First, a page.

Fold as manifold?
And so, how do we go about creative writing? If creative writing has a role in lockdown, if it is to be a tool in the post-pandemic era, it is probably best done with others. I have been writing, rather relentlessly, during this time of lockdown, but there is absolutely no way I could imagine carrying out this task without the presence of others. As imaged above, to my mind, the blank page – if we let ourselves fall into it – is a great awning mouth that would swallow one whole, unless there is someone on the other side. With someone on the other side, the blank page can become a tunnel, a ride, even an arrival. Practically, this means finding a reader, a writing partner, setting up reading exchanges or virtual writing groups. Someone real on the other end to hand our folds to: this is vital.
Here is where I take the small liberty in offering an idea inspired by Hirshfield’s title: what happens to a fold that becomes manifold? I think we find not only company, life-giving in itself, but a distinct generative energy, networked and polytonal, for going forward. Kearney puts it well: “In telling its story to the other the imaginative self comes to recognize more clearly its unlimited responsibility to others” (9).
A recently launched online project entitled No Place Like the Future commissioned collaborative work between Austrian and American artists. Their brief is as described: “Art excels in times of crisis. Deep societal changes propel the greatest generational minds to envision a utopia, a ‘no-place’ beyond the realities they are facing. Artists in their capacity as futurists are now needed more than ever. But they need us too […] They need to be connected to other human beings, to their fellow artists, and to the world as a whole in order to be themselves” (9). This innovative project understands both how creative work and the imagination are not only crucial, but apt, for dire times – and how necessary it is to do it alongside others.
For another example, here in Ireland, a virtual poetry reading and open mic began as a response to the lockdown, called Now Is Not the Time to Be Silent. Every Thursday evening, friends and strangers met to hear each other’s words and see each other’s faces. It was a space where incredible words of beauty and heartache were shared. As I know with my own writers group, many of us only write because we know that the last week of every month, a group of fellow humans are going to be there listening, as we are going to be listening to them. Furthermore, as manifold – with the potentially transformative processes of sharing, reading, feedback, and listening – creative writing can become a kind of multi-voiced register of meta-thanks: thankfulness to be writing, to be reading, to be sharing words; thankfulness to be alive in order to write, read and share; and even, thankfulness to be alive now, during a pandemic, writing, reading and sharing.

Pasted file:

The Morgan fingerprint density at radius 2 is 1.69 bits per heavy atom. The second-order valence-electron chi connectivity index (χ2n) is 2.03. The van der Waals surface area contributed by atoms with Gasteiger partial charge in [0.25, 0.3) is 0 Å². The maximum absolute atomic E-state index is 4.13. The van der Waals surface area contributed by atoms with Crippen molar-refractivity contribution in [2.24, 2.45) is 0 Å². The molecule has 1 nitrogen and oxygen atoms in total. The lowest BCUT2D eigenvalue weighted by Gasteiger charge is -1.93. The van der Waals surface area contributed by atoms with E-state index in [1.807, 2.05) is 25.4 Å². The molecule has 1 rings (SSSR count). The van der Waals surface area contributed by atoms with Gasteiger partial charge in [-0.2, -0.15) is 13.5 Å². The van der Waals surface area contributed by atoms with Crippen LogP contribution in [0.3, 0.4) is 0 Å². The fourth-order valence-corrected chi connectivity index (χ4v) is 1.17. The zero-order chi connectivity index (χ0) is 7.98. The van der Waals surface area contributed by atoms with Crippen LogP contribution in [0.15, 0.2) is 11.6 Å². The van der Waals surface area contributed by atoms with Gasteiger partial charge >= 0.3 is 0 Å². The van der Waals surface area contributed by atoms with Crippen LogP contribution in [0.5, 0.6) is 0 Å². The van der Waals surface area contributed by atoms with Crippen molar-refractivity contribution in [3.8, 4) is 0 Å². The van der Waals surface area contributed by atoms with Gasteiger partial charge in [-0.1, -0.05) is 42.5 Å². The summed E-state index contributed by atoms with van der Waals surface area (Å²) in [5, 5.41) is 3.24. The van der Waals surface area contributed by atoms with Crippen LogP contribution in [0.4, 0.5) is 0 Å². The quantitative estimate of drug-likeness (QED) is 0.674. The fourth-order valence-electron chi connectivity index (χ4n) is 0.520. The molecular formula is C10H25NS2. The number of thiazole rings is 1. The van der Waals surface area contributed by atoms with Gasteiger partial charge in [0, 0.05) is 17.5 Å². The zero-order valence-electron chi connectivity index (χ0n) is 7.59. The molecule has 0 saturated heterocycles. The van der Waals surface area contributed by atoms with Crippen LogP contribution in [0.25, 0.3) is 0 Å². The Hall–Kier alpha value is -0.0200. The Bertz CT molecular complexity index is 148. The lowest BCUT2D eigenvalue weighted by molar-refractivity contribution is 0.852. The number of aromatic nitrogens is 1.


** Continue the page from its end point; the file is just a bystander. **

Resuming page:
Our imaginations – the part of us porous to the yet unknown – are uniquely fitted to the task of responding to global distress and uncertainty in strange and brave ways. Creative writing can thus be understood as that work which weaves the raw and gleaming secretions of the imagination into fabric – which, folded carefully with crafted words and steadfast plots, has the power to provide needed experiences of meaning. But, this provision works because it is a fold that refuses to become blindfold: one of creative writing’s gifts is its ability to face, to see, to look and not look away. As such, creative writing means both homing solace and sojourners’ courage, both of which are certainly needed at this time.
- Hirshfield, J., Bloodaxe Books, 2020.
- Fern, F. “Ruth Hall: A Domestic Tale of the Present Time“, Penguin, 1997.
- Hirshfield, J., “Hiddenness, Uncertainty, Surprise: Three Generative Energies of Poetry”, Bloodaxe Books, 2020.
- Dillard, A. “The Writing Life“, HarperPerennial, 1989.
- Meretoja, H., “The Ethics of Storytelling: Narrative Hermeneutics, History, and the Possible“, Oxford UP, 2018.
- Tolkien, J.R.R. “Tree and Leaf“, HarperCollins, 2001.
- Shakespeare, W., “King Lear”, edited by R.A. Foakes, “The Arden Shakespeare”, 1997.
- Buechner, F., “Speak What We Feel“, HarperSanFrancisco, 2001.
- Kearney, R., “The Wake of Imagination“, Routledge, 1988.